Government ordered shutdown – employee working remotely from home

If the Government orders a non-essential business to close, an employer can still request an employee to work remotely from home if that is practicable.

If an employee will be working remotely from home, they are entitled to be paid their usual salary or wage.

Requesting an employee to work remotely from home whilst the Government has ordered a forced shutdown is at the discretion of the employer. If the employer makes a direction for an employee to work remotely from home, then the employee must comply with that direction unless there is a valid and reasonable reason to not comply with that direction.

If the employer makes a direction for an employee to work remotely from home, the employer has an obligation to ensure the employee has adequate resources to work from home (for example, ensuring there is a computer to login at their home) and ensuring the employee’s home is a safe environment for the work to be undertaken in. That can be done via a declaration from the employee that they have a safe working environment at home.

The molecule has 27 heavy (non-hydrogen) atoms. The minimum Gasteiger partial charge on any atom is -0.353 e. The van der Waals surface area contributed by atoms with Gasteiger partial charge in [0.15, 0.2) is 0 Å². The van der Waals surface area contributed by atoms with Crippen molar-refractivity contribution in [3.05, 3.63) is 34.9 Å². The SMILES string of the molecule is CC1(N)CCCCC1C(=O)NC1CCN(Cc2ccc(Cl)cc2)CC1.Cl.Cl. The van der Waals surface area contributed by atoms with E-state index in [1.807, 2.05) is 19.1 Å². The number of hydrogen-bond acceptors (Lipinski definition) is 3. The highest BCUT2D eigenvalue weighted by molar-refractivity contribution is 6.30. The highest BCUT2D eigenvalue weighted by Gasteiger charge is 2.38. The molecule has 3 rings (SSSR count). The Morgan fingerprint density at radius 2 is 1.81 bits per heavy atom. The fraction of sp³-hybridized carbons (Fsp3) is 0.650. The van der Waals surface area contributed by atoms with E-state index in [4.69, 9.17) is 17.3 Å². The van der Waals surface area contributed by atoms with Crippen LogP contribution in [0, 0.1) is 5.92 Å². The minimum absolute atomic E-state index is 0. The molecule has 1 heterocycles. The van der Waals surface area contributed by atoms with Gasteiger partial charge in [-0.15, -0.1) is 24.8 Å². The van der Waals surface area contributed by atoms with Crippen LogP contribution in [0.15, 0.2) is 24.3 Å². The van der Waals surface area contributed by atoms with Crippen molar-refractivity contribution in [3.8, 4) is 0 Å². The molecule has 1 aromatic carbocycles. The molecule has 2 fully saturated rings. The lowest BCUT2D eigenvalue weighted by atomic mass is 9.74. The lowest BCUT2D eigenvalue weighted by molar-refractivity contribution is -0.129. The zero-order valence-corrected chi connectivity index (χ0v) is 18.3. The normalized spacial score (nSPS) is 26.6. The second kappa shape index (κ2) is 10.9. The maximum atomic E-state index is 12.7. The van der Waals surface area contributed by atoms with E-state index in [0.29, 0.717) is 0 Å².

(14)  What about my casual employees and independent contractors?

Casual employees do not receive paid sick or carer’s leave entitlements under the Fair Work Act. Casual employees usually are not entitled to be paid when they do not work (for example, if they miss a shift because they are sick due to coronavirus or because they are otherwise required to self-isolate). Casual employees are entitled to 2 days of unpaid carer’s leave per occasion.

Independent contractors are not employees and do not receive paid leave entitlements under the Fair Work Act. However, there are special provisions that deem contract outworkers working in the textile, clothing and footwear industry to be your employees – contact us to discuss if you have contractors working for you in those industries.

If you have a question relating to your workforce and the coronavirus, or are looking for tailored advice for your business, please contact Aaran Johnson on ajohnson@marsdens.net.au or Simon Kumar on skumar@marsdens.net.au or by phoning 02 4626 5077 to discuss.

The contents of this publication are for reference purposes only. This publication does not constitute legal advice and should not be relied upon as legal advice. Specific legal advice should always be sought separately before taking any action based on this publication.